Students and faculty brainstormed feasible ways to democratize the selection process for UC Berkeley’s new chancellor Wednesday night.
Although the event was titled “Town Hall to Democratically Elect a New Chancellor,” the group of 25 people discussed ways the campus can change the UC’s selection process to replace Chancellor Robert Birgeneau, who will step down in December.
The event was organized by Students for a Democratic University, a student political party composed of Occupy Cal protesters and other students.
University policy states that the selection committee will consist of UC President Mark Yudof, five members of the UC Board of Regents, five campus faculty members, one graduate student representative and one undergraduate student representative — likely Graduate Assembly President Bahar Navab and ASUC President Vishalli Loomba.
Bob Jacobsen, chair of the campus division of the Academic Senate, said the selection committee should be established in the coming weeks.
The committee will be presented with a maximum of five candidates — chosen by Yudof and the five faculty members on the selection committee — and will recommend one for Yudof to present to the regents for approval. But Yudof is not bound by the recommendation, Jacobsen said.
Jacobsen said the process is inherently undemocratic because the committee serves an advisory role.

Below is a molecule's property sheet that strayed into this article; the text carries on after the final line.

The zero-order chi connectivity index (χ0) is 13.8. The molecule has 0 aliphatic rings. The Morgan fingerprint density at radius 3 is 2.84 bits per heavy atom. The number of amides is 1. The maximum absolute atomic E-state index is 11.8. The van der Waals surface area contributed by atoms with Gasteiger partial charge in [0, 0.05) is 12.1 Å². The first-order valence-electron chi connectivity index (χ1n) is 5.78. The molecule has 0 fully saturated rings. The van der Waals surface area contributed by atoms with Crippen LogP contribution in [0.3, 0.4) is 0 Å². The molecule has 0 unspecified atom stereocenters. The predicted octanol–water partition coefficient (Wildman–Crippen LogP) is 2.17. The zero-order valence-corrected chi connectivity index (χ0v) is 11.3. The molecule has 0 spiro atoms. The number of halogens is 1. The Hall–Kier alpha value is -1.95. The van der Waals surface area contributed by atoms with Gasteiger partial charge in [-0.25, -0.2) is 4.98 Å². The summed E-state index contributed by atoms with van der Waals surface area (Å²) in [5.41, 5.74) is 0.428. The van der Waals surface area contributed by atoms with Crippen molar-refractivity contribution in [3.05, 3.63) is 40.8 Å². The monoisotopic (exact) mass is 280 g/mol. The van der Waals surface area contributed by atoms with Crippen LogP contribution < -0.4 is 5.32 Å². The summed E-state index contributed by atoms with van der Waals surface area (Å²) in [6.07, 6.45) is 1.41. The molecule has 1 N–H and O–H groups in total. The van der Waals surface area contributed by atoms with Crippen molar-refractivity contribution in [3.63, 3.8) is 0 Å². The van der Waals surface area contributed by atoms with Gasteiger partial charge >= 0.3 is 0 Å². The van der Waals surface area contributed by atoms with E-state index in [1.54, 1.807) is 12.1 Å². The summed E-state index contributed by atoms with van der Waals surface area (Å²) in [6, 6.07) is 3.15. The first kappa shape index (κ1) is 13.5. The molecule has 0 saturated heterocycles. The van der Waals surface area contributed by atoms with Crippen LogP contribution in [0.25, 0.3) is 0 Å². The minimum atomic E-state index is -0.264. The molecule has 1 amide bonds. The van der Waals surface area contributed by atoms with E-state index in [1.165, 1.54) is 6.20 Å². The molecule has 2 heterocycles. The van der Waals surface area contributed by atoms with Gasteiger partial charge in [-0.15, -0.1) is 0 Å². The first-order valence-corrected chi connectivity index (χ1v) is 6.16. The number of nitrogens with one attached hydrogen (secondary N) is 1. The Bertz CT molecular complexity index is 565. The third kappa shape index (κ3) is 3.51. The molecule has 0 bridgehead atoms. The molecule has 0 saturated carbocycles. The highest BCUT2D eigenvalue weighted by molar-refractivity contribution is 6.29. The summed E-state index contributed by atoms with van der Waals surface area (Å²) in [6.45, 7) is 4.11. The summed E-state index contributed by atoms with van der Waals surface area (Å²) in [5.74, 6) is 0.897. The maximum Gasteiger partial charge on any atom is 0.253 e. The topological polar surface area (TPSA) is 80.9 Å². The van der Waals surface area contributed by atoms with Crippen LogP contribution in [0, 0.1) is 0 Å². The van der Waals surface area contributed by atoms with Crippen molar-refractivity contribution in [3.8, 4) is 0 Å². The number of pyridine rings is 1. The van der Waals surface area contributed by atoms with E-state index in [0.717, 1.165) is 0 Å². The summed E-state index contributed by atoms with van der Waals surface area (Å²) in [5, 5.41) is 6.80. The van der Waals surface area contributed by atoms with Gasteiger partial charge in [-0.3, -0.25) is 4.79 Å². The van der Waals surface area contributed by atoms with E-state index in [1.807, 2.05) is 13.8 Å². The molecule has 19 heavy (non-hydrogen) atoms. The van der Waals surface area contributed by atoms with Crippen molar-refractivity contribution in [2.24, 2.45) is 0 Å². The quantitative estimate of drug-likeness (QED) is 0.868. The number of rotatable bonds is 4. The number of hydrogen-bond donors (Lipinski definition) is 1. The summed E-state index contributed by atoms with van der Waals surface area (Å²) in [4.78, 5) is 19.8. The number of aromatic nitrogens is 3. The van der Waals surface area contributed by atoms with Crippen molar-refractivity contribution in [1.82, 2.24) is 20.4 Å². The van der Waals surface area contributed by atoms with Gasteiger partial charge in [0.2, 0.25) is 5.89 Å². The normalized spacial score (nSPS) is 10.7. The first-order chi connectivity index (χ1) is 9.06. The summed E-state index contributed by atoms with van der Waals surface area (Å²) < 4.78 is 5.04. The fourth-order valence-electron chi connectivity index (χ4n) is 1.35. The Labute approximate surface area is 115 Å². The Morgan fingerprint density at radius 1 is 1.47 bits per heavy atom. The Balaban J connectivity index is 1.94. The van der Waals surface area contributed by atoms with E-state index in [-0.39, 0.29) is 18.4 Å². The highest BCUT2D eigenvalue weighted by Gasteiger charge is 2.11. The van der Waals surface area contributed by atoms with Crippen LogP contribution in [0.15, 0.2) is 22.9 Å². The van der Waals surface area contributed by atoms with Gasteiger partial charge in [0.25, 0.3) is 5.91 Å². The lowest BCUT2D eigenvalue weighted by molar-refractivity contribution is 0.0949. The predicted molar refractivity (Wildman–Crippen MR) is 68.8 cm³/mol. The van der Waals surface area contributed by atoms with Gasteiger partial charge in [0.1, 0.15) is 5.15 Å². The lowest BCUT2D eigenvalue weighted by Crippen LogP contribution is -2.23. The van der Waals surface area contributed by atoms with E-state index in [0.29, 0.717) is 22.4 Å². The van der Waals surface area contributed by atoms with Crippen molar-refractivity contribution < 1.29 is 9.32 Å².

“In an election with one candidate, it’s not a democracy, no matter how people feel,” Jacobsen said.
Students proposed to recall the incoming chancellor, ask the ASUC, Graduate Assembly and faculty organizations to demand a democratic process and demand that students, faculty and staff select regents and the chancellor.
Campus physics professor emeritus Charles Schwartz pointed out that the selection committee meetings are closed and suggested that the group demand they be open to the public.
Ultimately, the group agreed that it will still select its own candidates in order to illustrate how it believes the process should be carried out.
“This isn’t about going against authority,” said James Chang, Students for a Democratic University candidate for ASUC executive vice president. “It’s about working with students and faculty to have a dialogue about what we want this university to be.”
Christopher Yee covers Berkeley communities.